Each complainant in this case filed a charge with the EEOC within 300 days of the unlawful employment practice to which they were allegedly subjected. Hacienda argues, however, that all of those charges, with one exception, were untimely because the shorter 180-day statute of limitations applies. The gist of appellant's argument is that complainants did not "initially institute" these proceedings in the California DFEH because, by virtue of an EEOC-DFEH worksharing agreement, the state agency waived in advance its 60-day exclusive processing period.
If this court had nothing but the text of 42 U.S.C. Secs. 2000e-5(c) and (e) on which to base its holding, appellant's argument might have some merit. There can be little doubt, however, that after the Supreme Court decision in EEOC v. Commercial Office Products Co., 486 U.S. 107, 108 S.Ct. 1666, 100 L.Ed.2d 96 (1988), we must reject appellant's statute of limitations defense.
In Commercial Office Products, the Court was asked to decide whether the district court had jurisdiction over a Title VII action in which the complainant initially filed a charge with the EEOC 290 days after the date of the alleged discrimination, and well after the state's applicable 180-day statute of limitations had run. The Court held that the complainant's charge had been timely filed within the 300-day limitations period found in 42 U.S.C. Sec. 2000e-5(e) because a waiver, executed pursuant to an EEOC-State worksharing agreement by which the relevant state agency gave up its right to an exclusive 60-day period for processing the charge, "terminated" the state proceedings for purposes of 42 U.S.C. Sec. 2000e-5(c). 108 S.Ct. at 1676.
Appellant is correct in asserting that the Commercial Office Products Court did not directly address the issue as framed by appellants in this case, i.e., whether state proceedings may be "initially instituted" within the meaning of 42 U.S.C. Sec. 2000e-5(e) notwithstanding the state's advance waiver of initial charge-processing in an EEOC-State agency worksharing agreement. The EEOC is also correct, however, that the Supreme Court seems to have decided the question by necessary implication. Had state proceedings not been "initially instituted" by virtue of the EEOC's referral of the charge in Commercial Office Products to the state agency, there would have been no state proceedings to "terminate" within the meaning of 42 U.S.C. Sec. 2000e-5(c), and the 300-day statute of limitations would have been inapplicable.1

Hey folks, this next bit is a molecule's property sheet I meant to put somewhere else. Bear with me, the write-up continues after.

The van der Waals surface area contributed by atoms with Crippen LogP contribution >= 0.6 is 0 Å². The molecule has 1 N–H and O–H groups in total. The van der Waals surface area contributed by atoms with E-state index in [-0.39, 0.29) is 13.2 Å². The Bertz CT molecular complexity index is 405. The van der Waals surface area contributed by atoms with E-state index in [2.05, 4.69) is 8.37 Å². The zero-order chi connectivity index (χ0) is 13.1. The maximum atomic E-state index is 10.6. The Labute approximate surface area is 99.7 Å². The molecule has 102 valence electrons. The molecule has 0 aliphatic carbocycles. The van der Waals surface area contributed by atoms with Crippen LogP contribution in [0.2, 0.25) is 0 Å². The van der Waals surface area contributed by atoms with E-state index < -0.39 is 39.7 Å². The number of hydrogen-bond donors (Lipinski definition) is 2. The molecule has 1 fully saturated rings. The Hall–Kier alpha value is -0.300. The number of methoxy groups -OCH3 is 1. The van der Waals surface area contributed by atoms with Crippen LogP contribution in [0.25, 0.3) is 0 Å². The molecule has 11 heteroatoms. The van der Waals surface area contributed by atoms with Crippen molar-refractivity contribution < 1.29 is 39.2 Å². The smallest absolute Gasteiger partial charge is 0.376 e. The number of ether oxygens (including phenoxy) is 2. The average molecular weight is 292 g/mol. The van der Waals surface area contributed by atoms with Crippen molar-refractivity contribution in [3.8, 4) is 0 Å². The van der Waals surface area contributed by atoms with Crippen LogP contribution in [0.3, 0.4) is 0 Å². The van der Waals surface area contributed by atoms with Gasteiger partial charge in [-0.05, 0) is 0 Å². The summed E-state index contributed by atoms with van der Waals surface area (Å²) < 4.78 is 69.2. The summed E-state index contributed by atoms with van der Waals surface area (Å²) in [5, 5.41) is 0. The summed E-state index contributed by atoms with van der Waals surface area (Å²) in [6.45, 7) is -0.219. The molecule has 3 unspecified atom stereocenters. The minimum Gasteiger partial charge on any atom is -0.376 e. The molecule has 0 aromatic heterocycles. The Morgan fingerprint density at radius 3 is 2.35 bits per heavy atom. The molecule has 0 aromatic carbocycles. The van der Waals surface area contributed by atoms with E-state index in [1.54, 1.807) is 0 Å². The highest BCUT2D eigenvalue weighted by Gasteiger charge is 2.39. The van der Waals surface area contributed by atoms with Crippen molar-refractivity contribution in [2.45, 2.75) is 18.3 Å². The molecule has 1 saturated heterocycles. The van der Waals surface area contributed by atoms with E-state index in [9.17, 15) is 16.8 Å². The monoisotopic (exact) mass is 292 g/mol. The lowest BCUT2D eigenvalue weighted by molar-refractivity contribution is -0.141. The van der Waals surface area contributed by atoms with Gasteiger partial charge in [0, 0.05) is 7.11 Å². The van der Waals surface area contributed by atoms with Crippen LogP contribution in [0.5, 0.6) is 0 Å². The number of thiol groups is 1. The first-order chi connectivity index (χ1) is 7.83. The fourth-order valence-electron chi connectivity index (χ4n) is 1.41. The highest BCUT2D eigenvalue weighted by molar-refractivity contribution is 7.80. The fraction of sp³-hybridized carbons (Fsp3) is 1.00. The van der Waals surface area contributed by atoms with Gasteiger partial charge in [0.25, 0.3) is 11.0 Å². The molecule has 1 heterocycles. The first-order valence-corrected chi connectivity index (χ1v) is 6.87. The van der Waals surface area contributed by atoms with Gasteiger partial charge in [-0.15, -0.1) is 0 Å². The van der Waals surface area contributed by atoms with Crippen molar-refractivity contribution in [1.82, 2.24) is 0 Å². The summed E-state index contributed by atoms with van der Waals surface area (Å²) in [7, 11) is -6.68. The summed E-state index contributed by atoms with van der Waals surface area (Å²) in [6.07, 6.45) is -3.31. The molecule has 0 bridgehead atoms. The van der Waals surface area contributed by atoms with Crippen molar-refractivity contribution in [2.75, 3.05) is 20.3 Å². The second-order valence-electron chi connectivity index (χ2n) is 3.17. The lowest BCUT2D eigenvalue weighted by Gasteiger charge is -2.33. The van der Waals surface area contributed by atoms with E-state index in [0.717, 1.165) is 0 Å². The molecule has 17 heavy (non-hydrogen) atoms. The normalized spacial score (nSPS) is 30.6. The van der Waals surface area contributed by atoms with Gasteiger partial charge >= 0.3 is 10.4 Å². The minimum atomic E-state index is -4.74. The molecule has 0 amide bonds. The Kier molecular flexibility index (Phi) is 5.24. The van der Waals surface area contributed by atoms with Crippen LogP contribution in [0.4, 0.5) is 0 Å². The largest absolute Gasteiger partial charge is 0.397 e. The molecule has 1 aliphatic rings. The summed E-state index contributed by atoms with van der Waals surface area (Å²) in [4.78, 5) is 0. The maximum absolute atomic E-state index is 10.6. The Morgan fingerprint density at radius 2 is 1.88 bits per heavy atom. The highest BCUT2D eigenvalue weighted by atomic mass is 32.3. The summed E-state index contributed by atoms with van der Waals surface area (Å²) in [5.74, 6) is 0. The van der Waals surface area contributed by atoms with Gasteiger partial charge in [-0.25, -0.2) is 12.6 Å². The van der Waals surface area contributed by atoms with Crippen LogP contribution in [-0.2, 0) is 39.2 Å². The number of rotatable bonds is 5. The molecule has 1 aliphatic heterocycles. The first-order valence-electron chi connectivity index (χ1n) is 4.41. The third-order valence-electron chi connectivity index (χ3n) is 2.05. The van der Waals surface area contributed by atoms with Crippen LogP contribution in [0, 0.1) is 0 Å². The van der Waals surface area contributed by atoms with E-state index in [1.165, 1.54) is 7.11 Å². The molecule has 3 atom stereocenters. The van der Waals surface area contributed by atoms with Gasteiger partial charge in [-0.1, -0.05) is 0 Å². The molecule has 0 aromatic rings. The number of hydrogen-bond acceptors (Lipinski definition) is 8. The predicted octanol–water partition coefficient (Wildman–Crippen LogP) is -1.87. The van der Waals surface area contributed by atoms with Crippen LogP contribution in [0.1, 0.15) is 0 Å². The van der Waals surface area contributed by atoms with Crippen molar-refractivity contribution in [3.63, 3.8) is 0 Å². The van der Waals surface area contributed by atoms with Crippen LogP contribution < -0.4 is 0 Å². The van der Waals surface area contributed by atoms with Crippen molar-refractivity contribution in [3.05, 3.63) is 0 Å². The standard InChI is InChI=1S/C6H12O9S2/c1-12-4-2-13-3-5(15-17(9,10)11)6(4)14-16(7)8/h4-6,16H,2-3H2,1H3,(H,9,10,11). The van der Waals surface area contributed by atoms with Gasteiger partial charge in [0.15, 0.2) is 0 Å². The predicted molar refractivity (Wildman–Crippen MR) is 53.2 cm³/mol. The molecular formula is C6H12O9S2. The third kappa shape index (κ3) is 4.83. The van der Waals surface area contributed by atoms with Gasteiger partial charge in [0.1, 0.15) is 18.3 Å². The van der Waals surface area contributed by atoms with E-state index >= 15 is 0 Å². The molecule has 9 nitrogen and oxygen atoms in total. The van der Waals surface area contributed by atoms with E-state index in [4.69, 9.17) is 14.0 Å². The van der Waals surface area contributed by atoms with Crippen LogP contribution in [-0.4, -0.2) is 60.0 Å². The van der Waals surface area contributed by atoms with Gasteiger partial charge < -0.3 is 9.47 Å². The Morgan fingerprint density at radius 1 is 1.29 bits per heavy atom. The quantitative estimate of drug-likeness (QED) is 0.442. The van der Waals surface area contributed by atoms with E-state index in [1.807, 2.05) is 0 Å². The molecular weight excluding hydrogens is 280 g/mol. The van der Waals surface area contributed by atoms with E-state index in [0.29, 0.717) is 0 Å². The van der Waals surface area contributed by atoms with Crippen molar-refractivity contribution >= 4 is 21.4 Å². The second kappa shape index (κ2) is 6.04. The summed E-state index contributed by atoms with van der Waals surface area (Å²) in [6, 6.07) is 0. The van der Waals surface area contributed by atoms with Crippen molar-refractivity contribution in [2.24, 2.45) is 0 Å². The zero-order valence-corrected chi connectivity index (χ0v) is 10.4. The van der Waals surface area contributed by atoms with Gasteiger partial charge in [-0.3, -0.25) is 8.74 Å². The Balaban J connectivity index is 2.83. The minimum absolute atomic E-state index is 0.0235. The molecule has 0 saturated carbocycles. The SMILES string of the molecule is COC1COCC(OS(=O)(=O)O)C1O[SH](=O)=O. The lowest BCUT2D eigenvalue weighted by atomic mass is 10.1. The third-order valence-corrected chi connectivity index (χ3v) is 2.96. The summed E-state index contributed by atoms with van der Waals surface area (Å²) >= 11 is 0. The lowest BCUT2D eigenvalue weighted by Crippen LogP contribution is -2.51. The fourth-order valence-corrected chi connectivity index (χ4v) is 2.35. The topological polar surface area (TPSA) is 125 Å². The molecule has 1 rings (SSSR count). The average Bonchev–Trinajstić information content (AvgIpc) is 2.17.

As in Commercial Office Products, the EEOC in this case referred copies of the claimants' charges to the state agency. That is sufficient to "institute" proceedings with the state agency within the meaning of section 2000e-5(e). See Commercial Office Products, 108 S.Ct. at 1669 ("The EEOC's referral of a charge initially filed with the EEOC to the appropriate state or local agency properly institutes the agency's proceedings within the meaning of the Act...."); Love v. Pullman, 404 U.S. 522, 525-26, 92 S.Ct. 616, 618, 30 L.Ed.2d 679 (1972).2 Accordingly, the district court did not err in rejecting appellant's statute of limitations defense.
We review de novo the district court's partial summary judgment on the issue of appellant's liability for pregnancy discrimination. EEOC v. County of Orange, 837 F.2d 420, 421 (9th Cir.1988). Viewing the evidence in the light most favorable to the nonmoving party, the Hacienda in this case, we must determine whether there are any genuine issues of material fact and whether the district court correctly applied the relevant substantive law. Id.
Section 701(k) of Title VII, as amended in 1978 by the Pregnancy Discrimination Act ("PDA"), makes it unlawful for an employer to discharge or otherwise discriminate against a woman because she is pregnant. 42 U.S.C. Secs. 2000e(k) and 2000e-2(a) (1982). The legislative history of the PDA emphasizes that pregnant women "who are able to work must be permitted to work on the same condition as other employees; and when they are not able to work for medical reasons ... must be accorded the same rights, leave privileges and other benefits, as other workers who are disabled from working." S.Rep. No. 331, 95th Cong., 2d Sess. 3-4 (1977).
The district court concluded that the Hacienda's practice of terminating pregnant maids, rather than allowing them to take leaves of absence, violated these statutory provisions. Alicia Castro admitted that it was her practice to terminate pregnant employees rather than permit them to take temporary leaves of absence, although she did not terminate other employees who were similarly temporarily disabled because of illness or injury. Alicia Castro specifically admitted that she terminated claimants Castro, Villalobos, and Cardona because of pregnancy.